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Home / News & IndustryManaged Care Insight and Analysis
Updated: July 29, 2008
National Healthcare Expenditures Projected To Double By 2017 To $4.3 Trillion

National healthcare expenditures are projected to double by 2017 and reach $4.3 trillion, according to a report issued by the Centers for Medicare and Medicaid Services (CMS).

Growth in healthcare spending in the United States is projected to be 6.7 percent in 2007, according to the report and the average annual growth is expected to remain near that rate through 2017, the report said.

As a percentage of the gross domestic product (GDP), healthcare spending is projected to increase to 16.3 percent in 2007 from 16.0 percent in 2006. By the end of the projection ten-year period,healthcare spending in the United States is expected to reach just over $4.3 trillion and comprise 19.5 percent of the GDP. The ten-year estimates follow last month’s report from the government that health spending in 2006 surpassed $2.1 trillion for the first time, accounting for 16.0 percent of the GDP.

The analysis was prepared by CMS’s Office of the Actuary and published online by the journal Health Affairs. Over the full projection period (2007-2017), annual growth in health spending is anticipated to be higher than annual growth in both the overall economy (4.9 percent) and in general inflation (2.4 percent).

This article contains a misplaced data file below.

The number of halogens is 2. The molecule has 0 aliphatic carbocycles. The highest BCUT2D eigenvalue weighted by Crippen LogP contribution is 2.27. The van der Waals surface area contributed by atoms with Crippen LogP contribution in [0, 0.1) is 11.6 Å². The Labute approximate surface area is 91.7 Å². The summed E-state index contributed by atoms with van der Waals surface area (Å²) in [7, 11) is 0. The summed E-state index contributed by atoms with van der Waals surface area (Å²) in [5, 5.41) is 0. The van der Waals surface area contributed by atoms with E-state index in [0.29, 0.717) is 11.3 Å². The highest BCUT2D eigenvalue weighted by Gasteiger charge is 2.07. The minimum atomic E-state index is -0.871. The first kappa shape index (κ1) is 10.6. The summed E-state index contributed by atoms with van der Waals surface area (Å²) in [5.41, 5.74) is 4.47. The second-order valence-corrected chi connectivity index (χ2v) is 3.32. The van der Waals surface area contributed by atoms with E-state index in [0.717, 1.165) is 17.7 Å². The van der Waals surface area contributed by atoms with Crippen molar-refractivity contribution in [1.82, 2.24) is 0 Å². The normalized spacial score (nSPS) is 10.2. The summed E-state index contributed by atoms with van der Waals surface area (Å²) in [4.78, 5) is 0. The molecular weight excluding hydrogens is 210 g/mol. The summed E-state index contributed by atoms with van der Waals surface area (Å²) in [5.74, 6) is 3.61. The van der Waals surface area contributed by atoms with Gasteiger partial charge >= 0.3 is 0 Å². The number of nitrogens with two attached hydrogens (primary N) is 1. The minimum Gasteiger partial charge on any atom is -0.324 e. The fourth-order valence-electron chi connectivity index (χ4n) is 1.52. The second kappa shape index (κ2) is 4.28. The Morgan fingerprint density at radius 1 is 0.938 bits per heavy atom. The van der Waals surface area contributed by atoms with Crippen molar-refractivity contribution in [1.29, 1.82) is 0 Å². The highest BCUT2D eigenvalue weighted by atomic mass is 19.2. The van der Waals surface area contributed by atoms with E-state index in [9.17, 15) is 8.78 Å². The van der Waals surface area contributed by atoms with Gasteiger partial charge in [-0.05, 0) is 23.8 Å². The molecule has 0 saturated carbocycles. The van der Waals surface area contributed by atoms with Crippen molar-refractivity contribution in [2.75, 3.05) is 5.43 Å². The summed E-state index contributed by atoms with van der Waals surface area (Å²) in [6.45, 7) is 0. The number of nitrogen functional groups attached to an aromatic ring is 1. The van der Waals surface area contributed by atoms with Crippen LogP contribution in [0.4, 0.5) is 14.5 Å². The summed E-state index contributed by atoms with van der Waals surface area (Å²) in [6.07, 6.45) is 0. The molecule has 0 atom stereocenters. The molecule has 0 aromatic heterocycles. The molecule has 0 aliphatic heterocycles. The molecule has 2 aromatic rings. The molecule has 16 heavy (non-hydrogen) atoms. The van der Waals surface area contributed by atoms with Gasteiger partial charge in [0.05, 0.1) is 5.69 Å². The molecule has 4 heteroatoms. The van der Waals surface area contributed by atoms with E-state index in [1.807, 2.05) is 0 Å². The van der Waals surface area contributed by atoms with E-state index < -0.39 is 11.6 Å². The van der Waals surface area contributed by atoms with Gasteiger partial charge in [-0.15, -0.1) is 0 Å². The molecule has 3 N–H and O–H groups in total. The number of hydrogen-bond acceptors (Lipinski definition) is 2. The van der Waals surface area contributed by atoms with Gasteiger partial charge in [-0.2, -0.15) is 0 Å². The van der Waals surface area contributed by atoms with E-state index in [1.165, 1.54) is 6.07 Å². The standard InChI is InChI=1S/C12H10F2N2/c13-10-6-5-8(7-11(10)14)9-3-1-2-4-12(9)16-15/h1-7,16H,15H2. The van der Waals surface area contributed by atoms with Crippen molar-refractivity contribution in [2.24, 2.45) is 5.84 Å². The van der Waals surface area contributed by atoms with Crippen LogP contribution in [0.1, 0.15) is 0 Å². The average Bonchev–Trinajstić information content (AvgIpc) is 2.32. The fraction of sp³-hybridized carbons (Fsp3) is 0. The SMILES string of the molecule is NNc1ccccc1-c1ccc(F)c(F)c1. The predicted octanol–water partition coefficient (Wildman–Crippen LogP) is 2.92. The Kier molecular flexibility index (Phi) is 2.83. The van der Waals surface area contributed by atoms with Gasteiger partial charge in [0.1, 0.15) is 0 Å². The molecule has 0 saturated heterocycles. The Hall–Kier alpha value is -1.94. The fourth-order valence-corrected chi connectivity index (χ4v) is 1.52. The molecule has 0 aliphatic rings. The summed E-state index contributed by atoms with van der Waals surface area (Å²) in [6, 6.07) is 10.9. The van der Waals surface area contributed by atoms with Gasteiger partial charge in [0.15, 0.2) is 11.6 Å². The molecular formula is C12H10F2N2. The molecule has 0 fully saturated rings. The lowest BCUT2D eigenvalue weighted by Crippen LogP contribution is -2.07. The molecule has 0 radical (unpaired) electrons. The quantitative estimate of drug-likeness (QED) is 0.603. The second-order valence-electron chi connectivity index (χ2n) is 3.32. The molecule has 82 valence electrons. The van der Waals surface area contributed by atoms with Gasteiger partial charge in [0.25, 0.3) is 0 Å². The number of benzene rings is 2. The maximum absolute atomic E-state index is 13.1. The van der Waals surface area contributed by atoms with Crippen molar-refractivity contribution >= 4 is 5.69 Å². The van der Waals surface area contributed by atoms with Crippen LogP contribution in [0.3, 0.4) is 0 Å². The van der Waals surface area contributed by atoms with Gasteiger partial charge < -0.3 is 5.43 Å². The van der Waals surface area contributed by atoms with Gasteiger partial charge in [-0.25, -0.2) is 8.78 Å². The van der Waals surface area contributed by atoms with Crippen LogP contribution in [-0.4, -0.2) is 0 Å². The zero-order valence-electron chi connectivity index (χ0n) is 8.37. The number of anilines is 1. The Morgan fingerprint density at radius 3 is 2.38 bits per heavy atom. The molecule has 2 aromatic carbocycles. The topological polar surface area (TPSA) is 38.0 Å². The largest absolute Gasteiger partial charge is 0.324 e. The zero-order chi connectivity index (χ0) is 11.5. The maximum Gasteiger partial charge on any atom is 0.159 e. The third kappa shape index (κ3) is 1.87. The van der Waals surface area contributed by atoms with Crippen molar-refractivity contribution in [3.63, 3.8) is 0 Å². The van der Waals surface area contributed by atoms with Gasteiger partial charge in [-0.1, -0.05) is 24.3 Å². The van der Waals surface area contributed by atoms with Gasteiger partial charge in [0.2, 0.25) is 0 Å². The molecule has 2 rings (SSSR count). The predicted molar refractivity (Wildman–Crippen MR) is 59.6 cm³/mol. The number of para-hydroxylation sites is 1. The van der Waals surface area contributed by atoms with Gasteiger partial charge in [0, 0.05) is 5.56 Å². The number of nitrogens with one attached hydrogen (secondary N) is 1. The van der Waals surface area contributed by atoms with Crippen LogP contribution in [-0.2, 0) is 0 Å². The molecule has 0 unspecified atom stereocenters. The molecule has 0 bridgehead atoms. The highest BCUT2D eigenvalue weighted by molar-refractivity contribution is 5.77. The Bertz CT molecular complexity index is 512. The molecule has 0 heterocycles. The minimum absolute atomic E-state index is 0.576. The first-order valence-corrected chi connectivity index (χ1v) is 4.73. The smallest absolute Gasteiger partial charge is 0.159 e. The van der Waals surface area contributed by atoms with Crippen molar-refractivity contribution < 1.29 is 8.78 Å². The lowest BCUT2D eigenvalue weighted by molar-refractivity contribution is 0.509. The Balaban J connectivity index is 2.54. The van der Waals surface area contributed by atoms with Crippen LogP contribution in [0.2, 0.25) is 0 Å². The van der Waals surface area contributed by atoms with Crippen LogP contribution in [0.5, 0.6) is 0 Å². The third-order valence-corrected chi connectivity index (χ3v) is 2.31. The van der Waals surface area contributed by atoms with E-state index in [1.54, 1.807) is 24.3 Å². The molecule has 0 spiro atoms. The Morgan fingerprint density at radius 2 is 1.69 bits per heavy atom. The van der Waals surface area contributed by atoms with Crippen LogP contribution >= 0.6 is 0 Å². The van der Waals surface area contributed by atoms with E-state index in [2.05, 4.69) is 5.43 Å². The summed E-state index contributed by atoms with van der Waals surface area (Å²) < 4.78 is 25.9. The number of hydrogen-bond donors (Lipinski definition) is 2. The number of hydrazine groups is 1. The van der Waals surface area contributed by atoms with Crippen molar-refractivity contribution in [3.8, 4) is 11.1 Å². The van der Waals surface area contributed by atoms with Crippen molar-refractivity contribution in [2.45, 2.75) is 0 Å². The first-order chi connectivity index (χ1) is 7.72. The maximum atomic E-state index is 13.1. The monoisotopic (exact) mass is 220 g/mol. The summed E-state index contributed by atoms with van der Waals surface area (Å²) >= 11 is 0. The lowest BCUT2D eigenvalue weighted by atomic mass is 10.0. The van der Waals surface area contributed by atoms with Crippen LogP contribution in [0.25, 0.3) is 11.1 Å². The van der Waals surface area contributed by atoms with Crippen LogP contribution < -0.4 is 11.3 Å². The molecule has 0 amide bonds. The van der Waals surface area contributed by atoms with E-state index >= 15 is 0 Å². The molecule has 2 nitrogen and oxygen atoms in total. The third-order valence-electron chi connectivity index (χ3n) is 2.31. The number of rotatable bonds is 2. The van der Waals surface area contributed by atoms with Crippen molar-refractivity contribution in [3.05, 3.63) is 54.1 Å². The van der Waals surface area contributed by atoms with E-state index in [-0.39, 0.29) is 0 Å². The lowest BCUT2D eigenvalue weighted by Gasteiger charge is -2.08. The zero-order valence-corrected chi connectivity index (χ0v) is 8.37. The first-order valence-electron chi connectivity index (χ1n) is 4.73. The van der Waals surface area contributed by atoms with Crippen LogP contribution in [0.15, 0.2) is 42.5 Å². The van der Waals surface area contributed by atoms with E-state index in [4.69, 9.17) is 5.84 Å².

For health spending through public programs, growth is anticipated to decelerate to 6.8 percent in 2008 after the 8.2 percent growth in 2006 that was largely influenced by the implementation of the Medicare Part D drug benefit. Public health spending growth is then expected to gradually increase toward the end of the projection period, as the leading edge of the baby boom generation begins to enroll in Medicare.

Through 2017, growth in health spending is expected to outpace that of the GDP by an annual average of 1.9 percentage points. This projected differential in growth rates is smaller than the 2.7 percentage-point average difference experienced over the past 30 years, but wider than the average differential (0.3 percentage point) observed for 2004 through 2006.

Growth in private health expenditures (which includes out-of-pocket and private health insurance spending) is expected to rebound to 6.3 percent in 2007 following the somewhat slow growth of 5.4 percent in 2006 that was related to the implementation of Medicare Part D. Private spending growth is expected to peak in 2009 at 6.6 percent, then decelerate through 2017 in response to projected slower economic growth in the latter years of the projection period.

Prescription drug spending growth is expected to slow to 6.7 percent in 2007 (from 8.5 percent in 2006), driven largely by slower drug price growth. For 2008 through 2017, prescription drug spending is projected to accelerate due in part to the projected leveling off of growth in the generic dispensing rate and evolving treatment guidelines that call for earlier introductions of pharmacotherapy. The Medicare Part D benefit, on the other hand, is expected to have very little impact on total national health expenditure growth through 2017, as per capita spending growth for Medicare beneficiaries is expected to be identical to that of the rest of the population.